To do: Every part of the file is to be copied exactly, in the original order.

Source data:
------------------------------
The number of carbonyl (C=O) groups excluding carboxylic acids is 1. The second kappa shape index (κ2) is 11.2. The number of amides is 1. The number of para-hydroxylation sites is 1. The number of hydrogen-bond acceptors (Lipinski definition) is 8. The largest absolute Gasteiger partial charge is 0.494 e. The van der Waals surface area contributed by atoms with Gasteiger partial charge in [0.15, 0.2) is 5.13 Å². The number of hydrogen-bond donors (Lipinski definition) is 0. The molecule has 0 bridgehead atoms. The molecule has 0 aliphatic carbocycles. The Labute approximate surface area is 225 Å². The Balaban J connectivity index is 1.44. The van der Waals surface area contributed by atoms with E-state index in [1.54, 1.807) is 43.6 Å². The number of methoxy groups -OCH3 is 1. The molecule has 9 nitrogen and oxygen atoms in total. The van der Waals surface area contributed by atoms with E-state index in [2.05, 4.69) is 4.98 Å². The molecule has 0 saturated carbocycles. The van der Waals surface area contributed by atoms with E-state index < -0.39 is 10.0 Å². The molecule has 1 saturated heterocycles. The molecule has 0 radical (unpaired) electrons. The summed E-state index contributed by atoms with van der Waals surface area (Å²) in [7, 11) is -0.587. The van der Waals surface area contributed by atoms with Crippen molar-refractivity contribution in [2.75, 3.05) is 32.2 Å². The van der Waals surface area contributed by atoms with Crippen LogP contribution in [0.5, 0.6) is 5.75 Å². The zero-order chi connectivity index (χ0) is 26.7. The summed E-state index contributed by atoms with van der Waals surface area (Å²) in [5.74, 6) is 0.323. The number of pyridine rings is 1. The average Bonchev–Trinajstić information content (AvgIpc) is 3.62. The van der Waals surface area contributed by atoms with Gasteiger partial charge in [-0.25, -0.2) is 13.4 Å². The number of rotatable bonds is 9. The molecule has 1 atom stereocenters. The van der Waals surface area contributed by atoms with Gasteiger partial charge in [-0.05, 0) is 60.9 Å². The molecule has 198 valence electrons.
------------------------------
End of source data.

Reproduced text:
The number of carbonyl (C=O) groups excluding carboxylic acids is 1. The second kappa shape index (κ2) is 11.2. The number of amides is 1. The number of para-hydroxylation sites is 1. The number of hydrogen-bond acceptors (Lipinski definition) is 8. The largest absolute Gasteiger partial charge is 0.494 e. The van der Waals surface area contributed by atoms with Gasteiger partial charge in [0.15, 0.2) is 5.13 Å². The number of hydrogen-bond donors (Lipinski definition) is 0. The molecule has 0 bridgehead atoms. The molecule has 0 aliphatic carbocycles. The Labute approximate surface area is 225 Å². The Balaban J connectivity index is 1.44. The van der Waals surface area contributed by atoms with E-state index in [1.54, 1.807) is 43.6 Å². The number of methoxy groups -OCH3 is 1. The molecule has 9 nitrogen and oxygen atoms in total. The van der Waals surface area contributed by atoms with E-state index in [2.05, 4.69) is 4.98 Å². The molecule has 0 saturated carbocycles. The van der Waals surface area contributed by atoms with E-state index < -0.39 is 10.0 Å². The molecule has 1 saturated heterocycles. The molecule has 0 radical (unpaired) electrons. The summed E-state index contributed by atoms with van der Waals surface area (Å²) in [7, 11) is -0.587. The van der Waals surface area contributed by atoms with Crippen molar-refractivity contribution in [2.75, 3.05) is 32.2 Å². The van der Waals surface area contributed by atoms with Crippen LogP contribution in [0.5, 0.6) is 5.75 Å². The zero-order chi connectivity index (χ0) is 26.7. The summed E-state index contributed by atoms with van der Waals surface area (Å²) in [5.74, 6) is 0.323. The number of pyridine rings is 1. The average Bonchev–Trinajstić information content (AvgIpc) is 3.62. The van der Waals surface area contributed by atoms with Gasteiger partial charge in [-0.25, -0.2) is 13.4 Å². The number of rotatable bonds is 9. The molecule has 1 atom stereocenters. The van der Waals surface area contributed by atoms with Gasteiger partial charge in [-0.05, 0) is 60.9 Å². The molecule has 198 valence electrons.